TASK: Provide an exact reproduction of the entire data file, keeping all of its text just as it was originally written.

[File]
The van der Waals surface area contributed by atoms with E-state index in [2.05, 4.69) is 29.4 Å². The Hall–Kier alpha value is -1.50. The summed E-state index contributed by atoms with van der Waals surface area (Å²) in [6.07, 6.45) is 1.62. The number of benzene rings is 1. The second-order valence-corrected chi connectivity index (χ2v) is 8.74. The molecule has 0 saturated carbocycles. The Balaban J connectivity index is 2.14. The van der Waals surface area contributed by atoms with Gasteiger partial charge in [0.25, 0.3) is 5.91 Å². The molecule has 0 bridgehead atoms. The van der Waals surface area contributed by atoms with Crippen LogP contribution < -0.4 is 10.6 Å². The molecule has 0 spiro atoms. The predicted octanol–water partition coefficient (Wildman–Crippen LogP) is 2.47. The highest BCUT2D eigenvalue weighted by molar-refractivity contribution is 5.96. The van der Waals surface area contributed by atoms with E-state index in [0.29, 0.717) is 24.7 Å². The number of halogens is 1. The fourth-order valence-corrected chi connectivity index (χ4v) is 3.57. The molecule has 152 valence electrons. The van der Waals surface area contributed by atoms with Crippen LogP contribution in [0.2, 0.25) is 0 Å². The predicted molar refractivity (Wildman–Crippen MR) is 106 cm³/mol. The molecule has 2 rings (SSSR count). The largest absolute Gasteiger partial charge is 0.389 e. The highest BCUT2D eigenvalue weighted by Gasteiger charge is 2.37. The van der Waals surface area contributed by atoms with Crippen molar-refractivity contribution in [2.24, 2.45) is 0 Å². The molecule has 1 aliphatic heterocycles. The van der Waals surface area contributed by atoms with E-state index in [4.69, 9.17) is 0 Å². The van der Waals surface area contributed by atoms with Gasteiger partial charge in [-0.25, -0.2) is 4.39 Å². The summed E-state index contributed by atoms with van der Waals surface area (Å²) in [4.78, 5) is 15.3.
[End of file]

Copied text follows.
The van der Waals surface area contributed by atoms with E-state index in [2.05, 4.69) is 29.4 Å². The Hall–Kier alpha value is -1.50. The summed E-state index contributed by atoms with van der Waals surface area (Å²) in [6.07, 6.45) is 1.62. The number of benzene rings is 1. The second-order valence-corrected chi connectivity index (χ2v) is 8.74. The molecule has 0 saturated carbocycles. The Balaban J connectivity index is 2.14. The van der Waals surface area contributed by atoms with Gasteiger partial charge in [0.25, 0.3) is 5.91 Å². The molecule has 0 bridgehead atoms. The van der Waals surface area contributed by atoms with Crippen LogP contribution < -0.4 is 10.6 Å². The molecule has 0 spiro atoms. The predicted octanol–water partition coefficient (Wildman–Crippen LogP) is 2.47. The highest BCUT2D eigenvalue weighted by molar-refractivity contribution is 5.96. The van der Waals surface area contributed by atoms with E-state index in [0.29, 0.717) is 24.7 Å². The number of halogens is 1. The fourth-order valence-corrected chi connectivity index (χ4v) is 3.57. The molecule has 152 valence electrons. The van der Waals surface area contributed by atoms with Crippen LogP contribution in [0.2, 0.25) is 0 Å². The predicted molar refractivity (Wildman–Crippen MR) is 106 cm³/mol. The molecule has 2 rings (SSSR count). The largest absolute Gasteiger partial charge is 0.389 e. The highest BCUT2D eigenvalue weighted by Gasteiger charge is 2.37. The van der Waals surface area contributed by atoms with Crippen molar-refractivity contribution in [2.24, 2.45) is 0 Å². The molecule has 1 aliphatic heterocycles. The van der Waals surface area contributed by atoms with E-state index in [4.69, 9.17) is 0 Å². The van der Waals surface area contributed by atoms with Gasteiger partial charge in [-0.25, -0.2) is 4.39 Å². The summed E-state index contributed by atoms with van der Waals surface area (Å²) in [4.78, 5) is 15.3.